I am still amazed at how my post, The Unofficial Truth about The Industry, is still relevant in todays world. I often feel like I should do an update, but after writing one up, it turned out be its own new thread. So here, I present you with The Unofficial Truth about The Industry Part 2, with common questions Ive received, and my thoughts.
How has the industry changed over the years?
The computer graphics industry is now a global multi-billion dollar empire that spans entertainment, industrial, and public use, and within each are several sectors:
- Visual effects for feature films, television, and commercials
- Computer animated feature films and tv shows.
- Video games and computer software applications.
- Stereo conversion and remastering.
- Architectural previsualization
- Medical and forensic animation
- Legal and professional animation
- Computer generated performances (ie: Tupac by Digital Domain)
- Displays, including art, billboards, banners, and other ads.
- Internet based content and viral campaigns
Within each of these sectors there have been many changes- perhaps too many to list. I would like to focus on my particular experience in the entertainment industry.
So then, how has CG changed in the entertainment industry?
First, computers and the programs needed to create high-end computer graphics are now readily available to anyone in the world, regardless of location. Second, the industry has heavily invested in the internet, file-sharing, and new technologies that allow remote reviewing of work. And finally, companies have taken advantage of cost differences from one location to another by investing in local infrastructure and resources.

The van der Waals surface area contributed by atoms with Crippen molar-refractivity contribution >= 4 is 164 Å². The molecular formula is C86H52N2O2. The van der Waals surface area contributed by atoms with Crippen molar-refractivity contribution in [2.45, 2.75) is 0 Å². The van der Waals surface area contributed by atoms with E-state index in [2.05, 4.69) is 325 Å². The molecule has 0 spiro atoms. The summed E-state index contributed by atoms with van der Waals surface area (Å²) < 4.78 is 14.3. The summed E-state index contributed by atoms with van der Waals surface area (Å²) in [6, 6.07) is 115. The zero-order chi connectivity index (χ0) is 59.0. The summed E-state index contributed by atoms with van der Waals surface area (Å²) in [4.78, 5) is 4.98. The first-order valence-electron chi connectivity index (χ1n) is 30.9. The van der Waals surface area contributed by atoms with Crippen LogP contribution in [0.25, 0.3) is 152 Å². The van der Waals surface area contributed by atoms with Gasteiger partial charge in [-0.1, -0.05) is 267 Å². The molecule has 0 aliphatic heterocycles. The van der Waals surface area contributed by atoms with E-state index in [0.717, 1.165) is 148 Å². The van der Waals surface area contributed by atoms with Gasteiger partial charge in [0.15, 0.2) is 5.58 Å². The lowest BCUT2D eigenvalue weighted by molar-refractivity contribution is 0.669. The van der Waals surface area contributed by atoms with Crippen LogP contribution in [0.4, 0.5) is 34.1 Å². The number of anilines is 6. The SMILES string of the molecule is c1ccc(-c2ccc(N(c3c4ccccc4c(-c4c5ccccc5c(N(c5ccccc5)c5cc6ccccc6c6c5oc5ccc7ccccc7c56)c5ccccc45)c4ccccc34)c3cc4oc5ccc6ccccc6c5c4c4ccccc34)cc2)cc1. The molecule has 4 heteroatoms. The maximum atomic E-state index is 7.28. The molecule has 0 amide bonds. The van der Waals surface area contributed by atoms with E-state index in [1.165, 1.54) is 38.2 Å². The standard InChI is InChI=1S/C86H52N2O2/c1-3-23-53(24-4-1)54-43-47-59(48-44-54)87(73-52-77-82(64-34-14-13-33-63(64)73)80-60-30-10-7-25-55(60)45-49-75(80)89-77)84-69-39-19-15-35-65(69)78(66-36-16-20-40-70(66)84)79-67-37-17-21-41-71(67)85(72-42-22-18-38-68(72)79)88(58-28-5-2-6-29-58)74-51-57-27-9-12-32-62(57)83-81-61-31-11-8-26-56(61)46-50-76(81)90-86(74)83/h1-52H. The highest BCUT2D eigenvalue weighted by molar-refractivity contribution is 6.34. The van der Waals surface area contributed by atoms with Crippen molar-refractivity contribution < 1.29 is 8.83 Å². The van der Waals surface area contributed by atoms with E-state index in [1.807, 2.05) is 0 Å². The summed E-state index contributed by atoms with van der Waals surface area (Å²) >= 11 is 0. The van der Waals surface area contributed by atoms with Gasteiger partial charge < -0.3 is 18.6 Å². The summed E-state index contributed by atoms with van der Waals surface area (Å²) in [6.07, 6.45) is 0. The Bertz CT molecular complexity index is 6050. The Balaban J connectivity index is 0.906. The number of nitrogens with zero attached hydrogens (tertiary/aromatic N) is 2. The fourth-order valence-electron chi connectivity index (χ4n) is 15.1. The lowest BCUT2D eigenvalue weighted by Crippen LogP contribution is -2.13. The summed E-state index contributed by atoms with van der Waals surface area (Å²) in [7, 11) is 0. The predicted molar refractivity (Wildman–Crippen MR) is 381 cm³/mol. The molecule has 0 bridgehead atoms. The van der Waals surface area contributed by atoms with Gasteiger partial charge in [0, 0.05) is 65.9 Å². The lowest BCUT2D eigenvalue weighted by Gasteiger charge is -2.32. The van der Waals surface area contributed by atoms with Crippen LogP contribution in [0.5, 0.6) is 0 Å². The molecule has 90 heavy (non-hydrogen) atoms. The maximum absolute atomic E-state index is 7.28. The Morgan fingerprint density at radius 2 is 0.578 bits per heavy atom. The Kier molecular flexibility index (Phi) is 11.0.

The result is a global workforce of computer graphic workers who are capable of producing high-end work at varying degrees of costs. Talent used to be the sole factor in setting ones price, now it also comes down to where in the world you live. For example, I expect to pay less for animation done in Mumbai and Shanghai than done in London or New York.
Tax Incentives have played a role in the entertainment industrys expansion by accelerating the otherwise natural process of decentralization of work. This would have occurred either way, despite what some may argue. Looking at other industries proves this, and there is no sense in getting upset about tax incentives and subsidies, as many have.
Computer graphics, in particular games, film, and cg features, are just a few of many industries that are subsidized throughout the world by various governments. This is neither a new concept nor is it something that can or will be stopped.
I bring up the tax incentives because here in Los Angeles, where I am based, many of my co-workers or friends have been forced to move out of the country to find work. They blame two things: Californias lack of investment in the film industry, and other governments investment in the film industry.
Indeed, these have played a part, but I assure you that the internet, hardware and software entry costs, and the increase of global talent played a much larger part. Even without tax incentives, places like Weta Digital, Double Negative, Animal Logic, and MPC would still have found a way to survive and establish themselves.
Likewise, Pixar has opened in Vancouver and Dreamworks is investing in China. This is to be expected.
So a few changes have occured to the job market, and there are now some new problems:
Why are there so few entry level jobs now?